The vast majority of patients who exhibit signs of tardive dyskinesia do not receive a formal diagnosis for the condition, underscoring a need for better recognition and diagnosis, according to findings presented by Holmusk recently at the Schizophrenia International Research Society annual meeting.
Tardive dyskinesia is a severe and persistent involuntary movement disorder which is often associated with long-term antipsychotic treatment. Although there are diagnosis codes assigned to tardive dyskinesia, these may not be formally recorded in electronic health records. Instead, clinicians may be more likely to document features of tardive dyskinesia within unstructured data fields, such as clinical notes and treatment plans.
The Holmusk study team, led by Kira Griffiths, PhD, applied natural language processing to extract information about patient psychomotor function that was recorded in unstructured clinical notes. The team then reviewed these notes for key words that could indicate a likely diagnosis of tardive dyskinesia.
The study included over 350,000 adults who had been treated with antipsychotics; the cohort was derived from Holmusk’s NeuroBlu Database, the world’s leading source for real-world data on behavioral health. From this cohort, over 4,000 patients had features of tardive dyskinesia recorded within unstructured clinical notes—however, only 54 patients were diagnosed with the condition.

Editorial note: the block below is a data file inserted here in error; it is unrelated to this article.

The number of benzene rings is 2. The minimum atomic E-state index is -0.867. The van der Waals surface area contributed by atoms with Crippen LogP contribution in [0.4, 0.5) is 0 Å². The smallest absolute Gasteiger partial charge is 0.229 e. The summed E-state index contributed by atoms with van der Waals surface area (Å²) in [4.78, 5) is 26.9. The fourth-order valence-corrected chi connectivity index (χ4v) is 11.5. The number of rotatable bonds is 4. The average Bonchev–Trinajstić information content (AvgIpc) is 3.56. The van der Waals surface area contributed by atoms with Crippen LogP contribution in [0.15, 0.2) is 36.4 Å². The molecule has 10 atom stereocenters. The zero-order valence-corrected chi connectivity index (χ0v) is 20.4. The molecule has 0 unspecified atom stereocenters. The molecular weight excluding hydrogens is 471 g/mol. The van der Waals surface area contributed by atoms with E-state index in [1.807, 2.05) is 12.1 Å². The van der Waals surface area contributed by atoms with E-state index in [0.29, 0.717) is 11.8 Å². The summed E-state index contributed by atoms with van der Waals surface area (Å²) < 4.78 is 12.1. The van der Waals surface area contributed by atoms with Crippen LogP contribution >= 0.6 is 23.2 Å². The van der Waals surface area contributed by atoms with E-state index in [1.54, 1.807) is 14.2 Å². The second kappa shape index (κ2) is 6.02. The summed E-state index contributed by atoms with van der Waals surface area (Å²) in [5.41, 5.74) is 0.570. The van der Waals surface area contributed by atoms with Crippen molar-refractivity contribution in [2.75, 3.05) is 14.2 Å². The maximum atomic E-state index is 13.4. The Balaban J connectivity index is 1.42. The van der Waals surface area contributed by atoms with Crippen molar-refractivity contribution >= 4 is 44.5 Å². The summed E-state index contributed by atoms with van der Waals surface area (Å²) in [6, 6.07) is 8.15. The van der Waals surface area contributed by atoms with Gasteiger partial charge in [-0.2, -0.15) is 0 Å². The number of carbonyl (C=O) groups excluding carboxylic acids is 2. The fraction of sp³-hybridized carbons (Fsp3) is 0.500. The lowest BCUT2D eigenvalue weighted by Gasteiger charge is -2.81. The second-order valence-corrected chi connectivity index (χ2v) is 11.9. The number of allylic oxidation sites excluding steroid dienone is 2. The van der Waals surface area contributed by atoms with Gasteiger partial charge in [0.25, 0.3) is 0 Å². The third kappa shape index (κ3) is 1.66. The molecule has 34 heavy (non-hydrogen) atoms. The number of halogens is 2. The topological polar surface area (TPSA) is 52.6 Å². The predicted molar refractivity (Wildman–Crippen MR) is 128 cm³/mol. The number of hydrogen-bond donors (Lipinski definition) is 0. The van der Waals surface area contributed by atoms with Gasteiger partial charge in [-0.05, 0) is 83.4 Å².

“Our findings show that only 1 percent of patients who may have tardive dyskinesia receive an official ICD diagnosis,” Griffiths said. “These results highlight a pressing need for improved recognition and diagnosis of the disorder, in order to increase research efforts in this population and to ultimately improve access to treatment.”
“The NeuroBlu Database was the ideal real-world data source to conduct a study like this,” Griffiths continued. “The breadth and depth of the NeuroBlu Database allowed us to assemble a large cohort of patients who were treated with antipsychotics and identify a relatively uncommon and underreported side effect. This study also underscores Holmusk’s strength in the examination of unstructured EHR data in order to obtain a richer view of the clinical picture beyond structured diagnoses.”